2. Some cities grew in pairs or clusters. So there are multiple metro cores and farmland that became suburban rings and then all grew together to become one mega region. New York is really this, but with water separating the various cores and rings. Also, I grew up in the Piedmont Triad region of North Carolina. Not to be confused with the Research Triangle Region of North Carolina where I went to undergrad. Both started as triangles and are now adjacent amorphous blobs. Trying to make this a circle will only make your head hurt and you sound stupid.
  3. Economics and family structures have always determined where people choose to live. People need to be close to the things that help them survive, like jobs and food. Wealthier  people get to have more of what they like nearby. Some wealthy people wanted farmland, others wanted cultural institutions. Those others, who are at the mercy of working a job, go wherever the job is. And then those who have chosen to raise children often build and move where they feel their family will get the most of the values they want to institute into their children.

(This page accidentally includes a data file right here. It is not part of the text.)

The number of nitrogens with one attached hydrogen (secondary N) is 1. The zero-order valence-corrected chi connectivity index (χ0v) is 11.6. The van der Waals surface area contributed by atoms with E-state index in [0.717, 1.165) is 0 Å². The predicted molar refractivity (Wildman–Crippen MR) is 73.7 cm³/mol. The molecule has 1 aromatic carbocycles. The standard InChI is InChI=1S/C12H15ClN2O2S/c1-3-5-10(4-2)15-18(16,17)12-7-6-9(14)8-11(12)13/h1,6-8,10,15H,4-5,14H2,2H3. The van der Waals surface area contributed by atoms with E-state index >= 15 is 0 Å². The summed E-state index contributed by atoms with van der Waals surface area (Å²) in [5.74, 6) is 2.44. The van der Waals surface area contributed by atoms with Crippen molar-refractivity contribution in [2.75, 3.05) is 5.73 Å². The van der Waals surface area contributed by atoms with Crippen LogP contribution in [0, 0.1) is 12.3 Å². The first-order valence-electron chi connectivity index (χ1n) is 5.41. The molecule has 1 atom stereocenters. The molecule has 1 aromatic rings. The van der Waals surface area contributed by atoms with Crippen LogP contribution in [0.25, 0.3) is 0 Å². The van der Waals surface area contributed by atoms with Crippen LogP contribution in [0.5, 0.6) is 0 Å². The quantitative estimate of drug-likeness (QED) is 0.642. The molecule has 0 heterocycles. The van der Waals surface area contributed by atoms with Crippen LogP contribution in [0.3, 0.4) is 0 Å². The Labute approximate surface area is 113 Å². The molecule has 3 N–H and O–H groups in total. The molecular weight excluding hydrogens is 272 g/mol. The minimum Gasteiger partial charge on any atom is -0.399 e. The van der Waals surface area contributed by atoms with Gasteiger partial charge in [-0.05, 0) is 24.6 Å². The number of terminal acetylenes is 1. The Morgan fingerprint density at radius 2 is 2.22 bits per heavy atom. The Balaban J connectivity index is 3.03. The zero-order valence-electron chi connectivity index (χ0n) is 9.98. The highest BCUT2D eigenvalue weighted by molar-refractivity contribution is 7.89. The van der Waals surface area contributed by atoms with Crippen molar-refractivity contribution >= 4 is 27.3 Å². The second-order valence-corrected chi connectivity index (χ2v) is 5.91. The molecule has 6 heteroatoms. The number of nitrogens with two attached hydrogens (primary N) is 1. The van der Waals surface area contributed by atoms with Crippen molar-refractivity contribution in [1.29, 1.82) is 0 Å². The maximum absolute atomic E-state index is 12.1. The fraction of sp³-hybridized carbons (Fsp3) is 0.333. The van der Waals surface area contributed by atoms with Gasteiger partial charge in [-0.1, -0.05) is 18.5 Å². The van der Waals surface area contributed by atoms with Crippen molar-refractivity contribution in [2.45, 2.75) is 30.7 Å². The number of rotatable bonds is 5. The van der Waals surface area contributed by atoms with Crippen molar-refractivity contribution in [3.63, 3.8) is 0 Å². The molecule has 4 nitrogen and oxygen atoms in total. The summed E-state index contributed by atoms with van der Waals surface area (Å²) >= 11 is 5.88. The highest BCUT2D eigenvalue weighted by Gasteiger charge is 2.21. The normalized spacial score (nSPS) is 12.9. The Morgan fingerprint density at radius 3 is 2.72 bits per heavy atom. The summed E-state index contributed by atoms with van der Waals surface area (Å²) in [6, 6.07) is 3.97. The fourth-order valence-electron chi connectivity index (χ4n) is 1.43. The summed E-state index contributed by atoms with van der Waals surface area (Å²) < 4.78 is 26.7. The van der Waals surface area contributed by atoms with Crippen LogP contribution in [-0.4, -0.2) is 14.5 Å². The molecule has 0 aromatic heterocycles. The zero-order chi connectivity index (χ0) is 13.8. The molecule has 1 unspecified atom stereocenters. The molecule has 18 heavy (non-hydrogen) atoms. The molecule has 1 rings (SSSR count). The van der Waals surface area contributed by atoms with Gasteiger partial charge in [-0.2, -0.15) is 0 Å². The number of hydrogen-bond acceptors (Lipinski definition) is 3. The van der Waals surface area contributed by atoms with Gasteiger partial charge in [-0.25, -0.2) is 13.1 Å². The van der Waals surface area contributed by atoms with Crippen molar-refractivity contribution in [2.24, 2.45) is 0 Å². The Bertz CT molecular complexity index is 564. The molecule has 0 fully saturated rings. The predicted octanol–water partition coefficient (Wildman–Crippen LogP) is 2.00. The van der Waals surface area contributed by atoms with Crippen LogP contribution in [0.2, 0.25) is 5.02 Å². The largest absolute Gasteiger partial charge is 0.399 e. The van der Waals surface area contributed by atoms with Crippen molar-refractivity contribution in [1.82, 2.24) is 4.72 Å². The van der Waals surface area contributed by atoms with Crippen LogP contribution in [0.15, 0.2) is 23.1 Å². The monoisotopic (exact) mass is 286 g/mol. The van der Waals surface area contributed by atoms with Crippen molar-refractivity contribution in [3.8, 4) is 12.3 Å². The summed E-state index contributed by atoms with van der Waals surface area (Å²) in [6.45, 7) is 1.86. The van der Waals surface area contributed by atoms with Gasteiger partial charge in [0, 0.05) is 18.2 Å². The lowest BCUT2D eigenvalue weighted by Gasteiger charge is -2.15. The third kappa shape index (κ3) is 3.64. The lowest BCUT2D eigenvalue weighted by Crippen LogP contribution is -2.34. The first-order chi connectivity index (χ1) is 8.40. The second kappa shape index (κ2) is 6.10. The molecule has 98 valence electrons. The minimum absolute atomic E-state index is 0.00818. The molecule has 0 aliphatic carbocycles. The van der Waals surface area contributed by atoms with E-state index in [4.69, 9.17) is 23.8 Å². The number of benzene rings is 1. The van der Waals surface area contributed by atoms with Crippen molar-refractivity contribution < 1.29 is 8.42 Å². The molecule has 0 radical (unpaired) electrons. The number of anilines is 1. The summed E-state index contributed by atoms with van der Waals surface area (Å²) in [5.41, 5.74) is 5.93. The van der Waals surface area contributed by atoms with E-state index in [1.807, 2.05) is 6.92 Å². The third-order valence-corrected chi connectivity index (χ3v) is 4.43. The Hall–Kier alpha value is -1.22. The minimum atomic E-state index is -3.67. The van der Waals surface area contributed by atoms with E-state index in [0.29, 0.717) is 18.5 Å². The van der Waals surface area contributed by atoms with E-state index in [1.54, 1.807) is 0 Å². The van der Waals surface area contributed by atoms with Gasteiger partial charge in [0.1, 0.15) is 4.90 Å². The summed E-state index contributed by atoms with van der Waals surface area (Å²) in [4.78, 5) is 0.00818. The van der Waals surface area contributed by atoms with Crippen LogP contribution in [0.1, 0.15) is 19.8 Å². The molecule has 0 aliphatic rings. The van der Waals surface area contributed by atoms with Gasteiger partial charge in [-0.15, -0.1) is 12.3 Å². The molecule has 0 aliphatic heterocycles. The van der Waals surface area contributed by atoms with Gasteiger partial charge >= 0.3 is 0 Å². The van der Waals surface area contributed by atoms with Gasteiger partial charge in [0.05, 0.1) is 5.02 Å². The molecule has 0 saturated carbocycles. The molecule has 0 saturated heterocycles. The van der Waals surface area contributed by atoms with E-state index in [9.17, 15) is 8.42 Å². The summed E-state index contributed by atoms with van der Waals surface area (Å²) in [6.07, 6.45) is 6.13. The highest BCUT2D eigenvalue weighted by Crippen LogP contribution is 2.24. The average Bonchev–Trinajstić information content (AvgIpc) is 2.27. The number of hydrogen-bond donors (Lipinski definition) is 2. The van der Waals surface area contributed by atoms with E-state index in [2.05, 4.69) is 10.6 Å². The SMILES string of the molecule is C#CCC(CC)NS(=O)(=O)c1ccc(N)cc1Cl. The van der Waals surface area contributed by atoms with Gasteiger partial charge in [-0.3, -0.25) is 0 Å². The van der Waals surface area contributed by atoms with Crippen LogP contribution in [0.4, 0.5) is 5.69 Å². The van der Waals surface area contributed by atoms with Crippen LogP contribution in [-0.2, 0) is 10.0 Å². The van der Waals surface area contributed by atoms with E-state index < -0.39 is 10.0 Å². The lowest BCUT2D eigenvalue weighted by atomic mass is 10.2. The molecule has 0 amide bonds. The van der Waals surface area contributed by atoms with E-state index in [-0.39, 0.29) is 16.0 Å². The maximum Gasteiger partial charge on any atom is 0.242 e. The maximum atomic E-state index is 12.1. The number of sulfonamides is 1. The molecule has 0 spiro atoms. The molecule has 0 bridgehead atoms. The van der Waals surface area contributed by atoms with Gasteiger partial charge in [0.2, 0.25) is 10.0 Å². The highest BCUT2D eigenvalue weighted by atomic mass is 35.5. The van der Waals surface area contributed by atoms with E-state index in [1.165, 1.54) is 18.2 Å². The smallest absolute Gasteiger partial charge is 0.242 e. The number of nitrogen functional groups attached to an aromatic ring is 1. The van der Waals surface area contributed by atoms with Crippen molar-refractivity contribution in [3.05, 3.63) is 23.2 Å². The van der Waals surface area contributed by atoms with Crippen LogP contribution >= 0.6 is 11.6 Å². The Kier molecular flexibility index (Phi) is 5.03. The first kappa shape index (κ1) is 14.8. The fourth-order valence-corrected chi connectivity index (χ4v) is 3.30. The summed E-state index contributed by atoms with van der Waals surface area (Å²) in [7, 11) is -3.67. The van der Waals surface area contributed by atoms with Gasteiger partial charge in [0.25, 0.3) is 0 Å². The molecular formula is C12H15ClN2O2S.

4. Black families and sometimes Latinx and Asian families, basically anyone who was not considered white when it comes to schooling, real estate and access to public spaces and services, has always had to reckon with where slavery, then Jim (and Juan) Crow, then redlining, then urban renewal and now, mass incarceration and the aftermath of being incarcerated,  affordability or upward mobility allow them to go. For myself, my upward mobility and personal preferences dictate that I want to be near the cultural centers and also in areas where retail is clustered, which is becoming the inner cities again. But I’m a business owner just starting out, so I am on a budget. I’m also car-free, partly because of economics. Other friends, of all races and nationalities, are having children and want them to have their own safe yards, that they can manage and not have to worry about police or even neighbors shooting at their children. Because so many inner core areas closed schools or don’t provide similar public options, smaller towns in the metro regions, that are often written off as suburbs, are a more attractive option. Oh, and Target. It all really boils down to who’s good enough for Target. And who Walmart hasn’t left yet.

So what’s really going on and what should I make of this?

What I invite folks to do in the light of this particular comment and the work here, is to research the history of how your specific metro area was built, governed and developed since its inception. Each metro area, while it shares a few common elements, applies those elements differently. We need to know how our metros are made, because it’s going to take a ground-up effort to make things better. Also, you’ll sleep better knowing that living in the suburbs or inner city or on a farm or even in a shack (tiny house!) may not be a bad or shameful thing.